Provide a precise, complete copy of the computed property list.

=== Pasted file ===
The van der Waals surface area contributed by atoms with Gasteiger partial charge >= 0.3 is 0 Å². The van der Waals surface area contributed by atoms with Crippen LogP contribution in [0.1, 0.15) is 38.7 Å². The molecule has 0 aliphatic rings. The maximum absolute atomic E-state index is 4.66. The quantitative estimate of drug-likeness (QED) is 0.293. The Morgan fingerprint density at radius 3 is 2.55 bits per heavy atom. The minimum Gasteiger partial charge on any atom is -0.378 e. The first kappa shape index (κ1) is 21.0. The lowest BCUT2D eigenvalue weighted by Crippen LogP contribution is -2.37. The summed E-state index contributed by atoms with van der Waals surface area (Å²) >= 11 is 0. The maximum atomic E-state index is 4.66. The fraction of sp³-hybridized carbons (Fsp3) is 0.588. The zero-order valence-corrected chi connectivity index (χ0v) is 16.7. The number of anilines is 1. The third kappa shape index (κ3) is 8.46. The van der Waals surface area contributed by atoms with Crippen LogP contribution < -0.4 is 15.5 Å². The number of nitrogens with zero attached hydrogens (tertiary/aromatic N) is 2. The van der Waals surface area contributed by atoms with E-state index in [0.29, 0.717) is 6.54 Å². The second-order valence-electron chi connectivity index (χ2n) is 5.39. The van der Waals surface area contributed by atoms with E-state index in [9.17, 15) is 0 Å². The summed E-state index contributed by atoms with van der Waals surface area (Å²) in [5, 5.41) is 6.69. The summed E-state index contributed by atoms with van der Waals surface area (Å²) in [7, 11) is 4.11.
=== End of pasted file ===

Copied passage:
The van der Waals surface area contributed by atoms with Gasteiger partial charge >= 0.3 is 0 Å². The van der Waals surface area contributed by atoms with Crippen LogP contribution in [0.1, 0.15) is 38.7 Å². The molecule has 0 aliphatic rings. The maximum absolute atomic E-state index is 4.66. The quantitative estimate of drug-likeness (QED) is 0.293. The Morgan fingerprint density at radius 3 is 2.55 bits per heavy atom. The minimum Gasteiger partial charge on any atom is -0.378 e. The first kappa shape index (κ1) is 21.0. The lowest BCUT2D eigenvalue weighted by Crippen LogP contribution is -2.37. The summed E-state index contributed by atoms with van der Waals surface area (Å²) >= 11 is 0. The maximum atomic E-state index is 4.66. The fraction of sp³-hybridized carbons (Fsp3) is 0.588. The zero-order valence-corrected chi connectivity index (χ0v) is 16.7. The number of anilines is 1. The third kappa shape index (κ3) is 8.46. The van der Waals surface area contributed by atoms with Crippen LogP contribution < -0.4 is 15.5 Å². The number of nitrogens with zero attached hydrogens (tertiary/aromatic N) is 2. The van der Waals surface area contributed by atoms with E-state index in [0.29, 0.717) is 6.54 Å². The second-order valence-electron chi connectivity index (χ2n) is 5.39. The van der Waals surface area contributed by atoms with E-state index in [9.17, 15) is 0 Å². The summed E-state index contributed by atoms with van der Waals surface area (Å²) in [5, 5.41) is 6.69. The summed E-state index contributed by atoms with van der Waals surface area (Å²) in [7, 11) is 4.11.